Parents, Here’s What’s Going to Stress Your Teenager Out In The Near Future

Parents, Here’s What’s Going to Stress Your Teenager Out In The Near Future

Dear Parents with Teenage Children,

Does the recent news about unemployed Singaporeans worry you? With thousands of people getting laid off at an alarming rate, the number of jobseekers now outweigh the number of jobs in the market. This is largely due to one reason: The Skill Gap between what the fresh graduates are proficient in and what is expected of them in new roles in an ever-changing workforce.

“How can we prepare our teenage children for a bright future, if good academic results no long guarantee success?”

With school curriculum focusing mostly on academics, teenagers often find themselves confused and struggling on their own as they transit to their next milestone.

We spoke to recent university graduates as they recount the 3 most stressful moments in their teenage lives.

1. O-Levels / A-Levels

Moving forward from secondary school, students are presented with many paths to choose from. With Direct School Admission (DSA) and “through-train” programmes, many students are given a seat in their school of choice based on CCA records and leadership qualities.

Some students who did not pursue leadership roles are left feeling like “underperformers” next to their outstanding peers. Some students with plain portfolios lament why they did not start earlier. “If only I knew of the importance of leadership skills, I would have lived my school life differently.”

Does your teenager have the confidence and charisma to run for a leadership position in school? Is he aware of how his actions (or inaction) impact his education opportunities few years down the road?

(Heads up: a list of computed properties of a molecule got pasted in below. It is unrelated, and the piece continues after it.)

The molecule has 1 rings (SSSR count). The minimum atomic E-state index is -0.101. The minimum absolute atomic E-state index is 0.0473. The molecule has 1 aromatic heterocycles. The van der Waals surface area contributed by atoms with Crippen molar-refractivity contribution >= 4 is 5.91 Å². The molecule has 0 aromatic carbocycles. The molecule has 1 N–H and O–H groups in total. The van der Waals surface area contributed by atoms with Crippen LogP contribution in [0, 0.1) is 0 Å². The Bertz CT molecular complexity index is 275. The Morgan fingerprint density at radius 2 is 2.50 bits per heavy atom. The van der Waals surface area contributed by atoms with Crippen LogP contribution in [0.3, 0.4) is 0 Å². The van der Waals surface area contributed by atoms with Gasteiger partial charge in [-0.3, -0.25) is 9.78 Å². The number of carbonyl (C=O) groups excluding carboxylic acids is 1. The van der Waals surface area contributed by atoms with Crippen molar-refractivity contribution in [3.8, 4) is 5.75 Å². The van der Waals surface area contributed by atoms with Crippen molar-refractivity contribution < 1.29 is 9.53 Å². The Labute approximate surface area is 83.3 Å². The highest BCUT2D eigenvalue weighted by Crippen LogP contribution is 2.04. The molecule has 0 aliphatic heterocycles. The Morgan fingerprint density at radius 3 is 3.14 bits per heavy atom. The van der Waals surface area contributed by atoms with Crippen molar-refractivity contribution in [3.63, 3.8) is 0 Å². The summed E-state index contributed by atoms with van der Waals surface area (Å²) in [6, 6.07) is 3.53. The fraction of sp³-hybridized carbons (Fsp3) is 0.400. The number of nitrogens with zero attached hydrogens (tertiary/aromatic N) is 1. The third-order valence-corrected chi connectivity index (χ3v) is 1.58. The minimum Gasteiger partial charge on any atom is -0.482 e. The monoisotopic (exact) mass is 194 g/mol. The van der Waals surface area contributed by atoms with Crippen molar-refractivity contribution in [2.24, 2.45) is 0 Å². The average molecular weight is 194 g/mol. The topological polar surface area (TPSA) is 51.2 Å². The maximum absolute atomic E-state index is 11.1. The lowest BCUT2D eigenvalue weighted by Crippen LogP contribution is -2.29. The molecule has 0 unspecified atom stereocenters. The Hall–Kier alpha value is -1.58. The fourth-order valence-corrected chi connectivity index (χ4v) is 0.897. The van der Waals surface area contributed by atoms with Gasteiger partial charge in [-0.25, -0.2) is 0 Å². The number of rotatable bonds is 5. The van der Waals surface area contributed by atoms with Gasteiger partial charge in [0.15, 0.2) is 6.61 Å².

2. University Admission

Universities around the world now include non-academic criteria in their admission requirements. For example, Stanford takes into account “employment and life experiences”; while University of Edinburgh’s College of Medicine considers personal qualities and skills including “empathy, interpersonal relationships and ability to communicate, as well as social involvement and leadership”. Back home in Singapore, about 15 percent more places have opened up at NUS, NTU and SMU based on non-academic criteria like leadership skills and voluntary work.

Interviews are also a big part of admission criteria. Say we have two candidates, Jeremy and Dave, vying for the same university slot. Jeremy scores straight A’s for A-Levels or a 3.9 GPA in polytechnic; while Dave scores a mixture of A’s and B’s, or has a lower GPA. Will Jeremy win? Not definitely. Dave still stands a high chance over Jeremy if he has a solid portfolio and impresses at the interview!

With university entry requirements rapidly evolving, students with a blank “track record” face the harsh possibility of losing their course of choice to a peer who has better leadership skills.

Imagine a child who has worked hard all her life to get into her dream school, only to fail the admission interview because she “did not display the ability to lead”!

3. Landing their First Job

A degree will only put your child’s resume into a pile of hundreds other resumes with similar qualifications. To catch the eye of the interviewer, and subsequently their bosses, your child needs a clear personal branding.

The challenge is, most youths do not know what makes them shine. Ask a teenager, “What is your strength?”, and they would probably reply with a school subject like “I’m good at Maths.” And we all know that’s not what the bosses are looking out for.

More than just “hard skills”, today’s employers value 21st-century skills such as emotional management, critical thinking, entrepreneurial spirit and creativity to add value to their organisation.

Many of these skills cannot be learnt through textbooks but through real-world authentic experiences. How many teenagers have actually taken on part-time jobs, have started up an entrepreneurial venture or have embarked on voluntary work or projects

Do you think your teenager is equipped for the above challenges few years down the road? More importantly, how can we prepare them in advance, so that they don’t struggle or get burnt out when it’s time to transit to their next big stage in life?

Leave a Reply

Your email address will not be published. Required fields are marked *